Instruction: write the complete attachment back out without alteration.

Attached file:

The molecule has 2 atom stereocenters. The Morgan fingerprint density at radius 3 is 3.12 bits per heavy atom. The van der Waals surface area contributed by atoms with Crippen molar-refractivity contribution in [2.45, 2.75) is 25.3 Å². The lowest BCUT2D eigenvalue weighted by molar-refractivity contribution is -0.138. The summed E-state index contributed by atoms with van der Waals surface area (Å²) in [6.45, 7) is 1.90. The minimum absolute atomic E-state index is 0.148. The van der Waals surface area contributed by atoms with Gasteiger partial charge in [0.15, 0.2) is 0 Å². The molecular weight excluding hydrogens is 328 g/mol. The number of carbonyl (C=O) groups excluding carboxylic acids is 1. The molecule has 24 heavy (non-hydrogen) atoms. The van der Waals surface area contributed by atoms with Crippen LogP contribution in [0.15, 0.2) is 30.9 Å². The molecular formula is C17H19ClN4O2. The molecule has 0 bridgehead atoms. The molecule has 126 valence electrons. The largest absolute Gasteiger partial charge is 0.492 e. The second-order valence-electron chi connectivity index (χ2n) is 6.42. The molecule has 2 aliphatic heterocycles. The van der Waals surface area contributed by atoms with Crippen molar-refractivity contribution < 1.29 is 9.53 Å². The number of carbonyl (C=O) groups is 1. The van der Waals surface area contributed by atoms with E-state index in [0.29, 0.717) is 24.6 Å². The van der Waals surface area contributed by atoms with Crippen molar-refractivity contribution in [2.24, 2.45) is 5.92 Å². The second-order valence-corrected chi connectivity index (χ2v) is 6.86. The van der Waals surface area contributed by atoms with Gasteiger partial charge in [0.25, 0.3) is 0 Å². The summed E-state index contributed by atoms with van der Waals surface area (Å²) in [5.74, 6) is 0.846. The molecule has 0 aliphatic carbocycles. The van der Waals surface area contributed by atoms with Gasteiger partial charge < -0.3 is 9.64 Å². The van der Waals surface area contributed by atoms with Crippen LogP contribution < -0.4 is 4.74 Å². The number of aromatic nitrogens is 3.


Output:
The molecule has 2 atom stereocenters. The Morgan fingerprint density at radius 3 is 3.12 bits per heavy atom. The van der Waals surface area contributed by atoms with Crippen molar-refractivity contribution in [2.45, 2.75) is 25.3 Å². The lowest BCUT2D eigenvalue weighted by molar-refractivity contribution is -0.138. The summed E-state index contributed by atoms with van der Waals surface area (Å²) in [6.45, 7) is 1.90. The minimum absolute atomic E-state index is 0.148. The van der Waals surface area contributed by atoms with Gasteiger partial charge in [0.15, 0.2) is 0 Å². The molecular weight excluding hydrogens is 328 g/mol. The number of carbonyl (C=O) groups excluding carboxylic acids is 1. The molecule has 24 heavy (non-hydrogen) atoms. The van der Waals surface area contributed by atoms with Crippen LogP contribution in [0.15, 0.2) is 30.9 Å². The molecular formula is C17H19ClN4O2. The molecule has 0 bridgehead atoms. The molecule has 126 valence electrons. The largest absolute Gasteiger partial charge is 0.492 e. The second-order valence-electron chi connectivity index (χ2n) is 6.42. The molecule has 2 aliphatic heterocycles. The van der Waals surface area contributed by atoms with Crippen molar-refractivity contribution < 1.29 is 9.53 Å². The number of carbonyl (C=O) groups is 1. The van der Waals surface area contributed by atoms with E-state index in [0.29, 0.717) is 24.6 Å². The van der Waals surface area contributed by atoms with Crippen molar-refractivity contribution in [2.24, 2.45) is 5.92 Å². The second-order valence-corrected chi connectivity index (χ2v) is 6.86. The van der Waals surface area contributed by atoms with Gasteiger partial charge in [0.25, 0.3) is 0 Å². The summed E-state index contributed by atoms with van der Waals surface area (Å²) in [5.74, 6) is 0.846. The molecule has 0 aliphatic carbocycles. The van der Waals surface area contributed by atoms with Gasteiger partial charge < -0.3 is 9.64 Å². The van der Waals surface area contributed by atoms with Crippen LogP contribution < -0.4 is 4.74 Å². The number of aromatic nitrogens is 3.